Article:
Swing or SWT when using WindowBuilder

In my last post I was trying to decide whether to use Swing or SWT when using WindowBuilder. I am using the Eclipse IDE.

Learning to use Swing or SWT

The problem is, there does not seem to be any clear cut view as to which is best. This post on stackexchange is typical.

Researching the options

Most of the forums/tutorials I found on Google tended to jump in at the deep end, assuming that you know the basics and it was not very helpful in making this decision. Then I came across this youtube video.

The sound quality is not that good, but it takes you from how to install WindowBuilder, all the way to using Swing to create a window. I actually followed the tutorial in real time and managed to get the same results (a window with a text button in it), which I though was quite impressive.

The tutorial uses Swing, and I have since heard that Swing is better for Windows applications. Whether that is true or not, I don’t know, but as I have to make a decision, I have decided (for now anyway) to adopt Swing.

If I am honest, I don’t think it actually makes that much difference. The applications that I intend to write will be fairly simple from a GUI point of view, so I doubt that I would really push the limits of either Swing or SWT.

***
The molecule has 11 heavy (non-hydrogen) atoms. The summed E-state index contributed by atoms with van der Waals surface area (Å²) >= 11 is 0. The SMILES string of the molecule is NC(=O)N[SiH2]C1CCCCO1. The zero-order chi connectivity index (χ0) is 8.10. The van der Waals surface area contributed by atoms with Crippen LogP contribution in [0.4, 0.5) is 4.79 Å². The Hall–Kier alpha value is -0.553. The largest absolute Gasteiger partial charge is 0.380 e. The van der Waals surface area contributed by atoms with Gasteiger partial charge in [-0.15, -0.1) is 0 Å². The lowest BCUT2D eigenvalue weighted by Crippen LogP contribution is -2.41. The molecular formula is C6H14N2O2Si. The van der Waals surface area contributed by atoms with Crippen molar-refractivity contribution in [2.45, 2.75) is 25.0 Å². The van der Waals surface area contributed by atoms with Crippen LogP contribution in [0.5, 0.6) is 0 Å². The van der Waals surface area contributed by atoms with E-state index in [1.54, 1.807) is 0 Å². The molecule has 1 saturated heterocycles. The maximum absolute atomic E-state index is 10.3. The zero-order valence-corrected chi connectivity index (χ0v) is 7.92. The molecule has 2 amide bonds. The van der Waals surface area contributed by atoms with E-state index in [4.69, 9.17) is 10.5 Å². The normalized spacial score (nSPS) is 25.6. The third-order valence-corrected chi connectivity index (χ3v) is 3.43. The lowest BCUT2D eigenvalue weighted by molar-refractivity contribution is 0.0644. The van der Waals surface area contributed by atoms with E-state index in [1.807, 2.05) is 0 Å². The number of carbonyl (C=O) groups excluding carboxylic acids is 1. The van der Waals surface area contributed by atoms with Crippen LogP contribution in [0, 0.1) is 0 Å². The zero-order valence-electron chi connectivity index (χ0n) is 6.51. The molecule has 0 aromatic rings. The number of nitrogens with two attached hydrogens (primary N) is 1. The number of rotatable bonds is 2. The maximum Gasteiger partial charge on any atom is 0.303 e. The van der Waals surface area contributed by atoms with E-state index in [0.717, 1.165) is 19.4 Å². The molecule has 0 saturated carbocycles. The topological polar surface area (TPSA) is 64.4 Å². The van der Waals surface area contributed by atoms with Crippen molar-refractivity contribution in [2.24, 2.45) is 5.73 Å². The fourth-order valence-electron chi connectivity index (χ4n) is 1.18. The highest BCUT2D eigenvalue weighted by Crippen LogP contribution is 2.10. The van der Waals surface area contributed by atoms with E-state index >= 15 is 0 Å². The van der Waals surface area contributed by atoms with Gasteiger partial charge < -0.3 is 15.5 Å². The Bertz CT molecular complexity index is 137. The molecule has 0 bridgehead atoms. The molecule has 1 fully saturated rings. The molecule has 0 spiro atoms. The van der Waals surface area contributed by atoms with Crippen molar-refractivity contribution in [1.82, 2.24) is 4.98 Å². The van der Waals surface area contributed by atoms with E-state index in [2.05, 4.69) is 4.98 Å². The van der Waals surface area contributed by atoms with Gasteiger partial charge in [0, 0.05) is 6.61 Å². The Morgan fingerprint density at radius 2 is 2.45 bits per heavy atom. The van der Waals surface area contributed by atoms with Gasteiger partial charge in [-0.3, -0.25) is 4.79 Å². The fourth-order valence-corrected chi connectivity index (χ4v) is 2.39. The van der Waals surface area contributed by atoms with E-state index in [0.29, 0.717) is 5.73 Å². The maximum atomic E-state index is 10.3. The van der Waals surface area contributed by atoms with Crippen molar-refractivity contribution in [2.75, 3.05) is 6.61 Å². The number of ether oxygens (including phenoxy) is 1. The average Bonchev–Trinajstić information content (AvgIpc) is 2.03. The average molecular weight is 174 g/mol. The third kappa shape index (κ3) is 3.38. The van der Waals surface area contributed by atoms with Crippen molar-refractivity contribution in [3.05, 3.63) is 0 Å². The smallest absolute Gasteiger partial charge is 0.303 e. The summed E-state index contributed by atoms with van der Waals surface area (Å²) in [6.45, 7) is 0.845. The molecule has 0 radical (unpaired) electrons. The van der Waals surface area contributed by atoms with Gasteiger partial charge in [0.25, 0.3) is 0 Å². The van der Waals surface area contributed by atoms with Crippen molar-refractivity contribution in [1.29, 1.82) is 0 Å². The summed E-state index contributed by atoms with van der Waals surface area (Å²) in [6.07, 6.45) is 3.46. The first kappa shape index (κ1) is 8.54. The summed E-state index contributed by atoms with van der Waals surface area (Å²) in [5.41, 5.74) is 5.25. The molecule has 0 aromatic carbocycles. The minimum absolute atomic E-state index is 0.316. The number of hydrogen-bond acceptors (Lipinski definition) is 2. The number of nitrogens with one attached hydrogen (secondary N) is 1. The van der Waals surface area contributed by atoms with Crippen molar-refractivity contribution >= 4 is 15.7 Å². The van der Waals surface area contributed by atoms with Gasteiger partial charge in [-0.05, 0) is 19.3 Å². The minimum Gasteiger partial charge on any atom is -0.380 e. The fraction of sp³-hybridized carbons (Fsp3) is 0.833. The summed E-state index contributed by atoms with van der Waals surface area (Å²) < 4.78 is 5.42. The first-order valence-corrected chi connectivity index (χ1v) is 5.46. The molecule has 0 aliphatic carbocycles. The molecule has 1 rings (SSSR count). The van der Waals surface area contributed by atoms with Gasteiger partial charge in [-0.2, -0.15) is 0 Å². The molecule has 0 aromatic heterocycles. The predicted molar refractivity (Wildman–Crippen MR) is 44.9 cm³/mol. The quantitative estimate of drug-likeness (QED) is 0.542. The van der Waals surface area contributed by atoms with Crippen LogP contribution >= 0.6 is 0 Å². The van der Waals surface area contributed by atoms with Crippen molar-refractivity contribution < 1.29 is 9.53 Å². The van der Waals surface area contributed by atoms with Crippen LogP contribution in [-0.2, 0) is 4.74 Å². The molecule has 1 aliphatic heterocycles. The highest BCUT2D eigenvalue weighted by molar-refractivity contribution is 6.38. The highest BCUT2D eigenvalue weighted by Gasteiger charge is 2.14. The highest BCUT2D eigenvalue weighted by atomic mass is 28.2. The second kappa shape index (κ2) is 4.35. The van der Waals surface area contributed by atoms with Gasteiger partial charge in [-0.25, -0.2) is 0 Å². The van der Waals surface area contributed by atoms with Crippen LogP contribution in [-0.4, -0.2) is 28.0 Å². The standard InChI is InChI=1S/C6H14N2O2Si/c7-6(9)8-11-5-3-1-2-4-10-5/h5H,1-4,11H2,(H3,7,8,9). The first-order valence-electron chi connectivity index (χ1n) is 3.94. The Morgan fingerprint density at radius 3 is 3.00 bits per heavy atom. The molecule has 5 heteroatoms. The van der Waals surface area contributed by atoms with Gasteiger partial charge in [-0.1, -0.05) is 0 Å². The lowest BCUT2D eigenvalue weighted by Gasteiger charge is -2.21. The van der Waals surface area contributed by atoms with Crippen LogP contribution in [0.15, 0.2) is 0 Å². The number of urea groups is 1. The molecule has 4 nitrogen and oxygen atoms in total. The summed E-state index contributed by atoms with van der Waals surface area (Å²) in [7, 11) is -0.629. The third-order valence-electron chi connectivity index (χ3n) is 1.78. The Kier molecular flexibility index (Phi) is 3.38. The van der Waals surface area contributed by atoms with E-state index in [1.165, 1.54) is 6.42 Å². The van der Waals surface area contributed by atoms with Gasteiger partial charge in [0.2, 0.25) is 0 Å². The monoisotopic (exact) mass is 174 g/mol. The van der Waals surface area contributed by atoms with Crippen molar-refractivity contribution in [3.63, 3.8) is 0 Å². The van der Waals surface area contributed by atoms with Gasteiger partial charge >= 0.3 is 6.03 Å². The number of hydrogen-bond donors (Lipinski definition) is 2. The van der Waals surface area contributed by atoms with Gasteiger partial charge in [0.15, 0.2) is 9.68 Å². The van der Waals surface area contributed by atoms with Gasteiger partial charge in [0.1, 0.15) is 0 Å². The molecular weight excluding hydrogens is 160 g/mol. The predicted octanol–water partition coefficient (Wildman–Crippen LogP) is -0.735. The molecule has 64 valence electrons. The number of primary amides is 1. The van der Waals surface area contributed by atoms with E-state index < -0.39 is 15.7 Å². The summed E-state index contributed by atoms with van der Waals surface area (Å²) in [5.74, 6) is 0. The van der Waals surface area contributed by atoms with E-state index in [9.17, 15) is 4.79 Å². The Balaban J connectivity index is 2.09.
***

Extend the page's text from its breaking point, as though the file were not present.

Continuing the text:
Decisions made

Swing or SWT for the Eclipse IDE?
Eclipse IDE (Dowsnloaded from Google, vis Creative Commons – 06 Mar 2014)

Whether, this is a good decision remains to be seen – but at least I am making some decisions. I have decided to use Eclipse, and now Swing.

I think that these represent two of the major decisions and even they are not reversible. I can always switch at a later date.

Probably of more importance now, is to actually write some Java code. Knowing C++ should make this relatively easy, but bolting everything together within a GUI might be the major challenge!

 

 

 

2 thoughts on “Swing or SWT when using WindowBuilder”

  1. Hi Graham,

    As a former ASAPer, 10 year user of Eclipse as an IDE, and produce Eclipse RCP applications for work, I would say that they are about even. If your main concern is supporting Windows & Mac & Llinux (without building an Eclipse RCP product; which takes time to learn but makes this painless), then I would say Swing; checkout Java Webstart for example. But if you have one target platform to support, that is the same or similar to your development platform, then SWT will look better (i.e. not as outdated as Swing can look). Either way you are into anonymous classes inner like SelectionHandler/SelectionAdapter and remembering to run in the GUI thread or not. WindowBuilder is I would have started if it was most robust in the early days, and is where I am ending up now it is more robust, so you are basically in the the right place either way!

  2. Jonathan

    Thanks for this – and good to hear from a former ASAPer (they are gradually growing in number). It’s also good to hear from somebody more experienced that I am basically on the right lines.

    I have noticed that Swing looks a bit “old fashioned”. In fact, I used to notice this when I was supervsing final year dissertations. But, I just want a GUI, not necessarily a good looking one!

    Thanks again.

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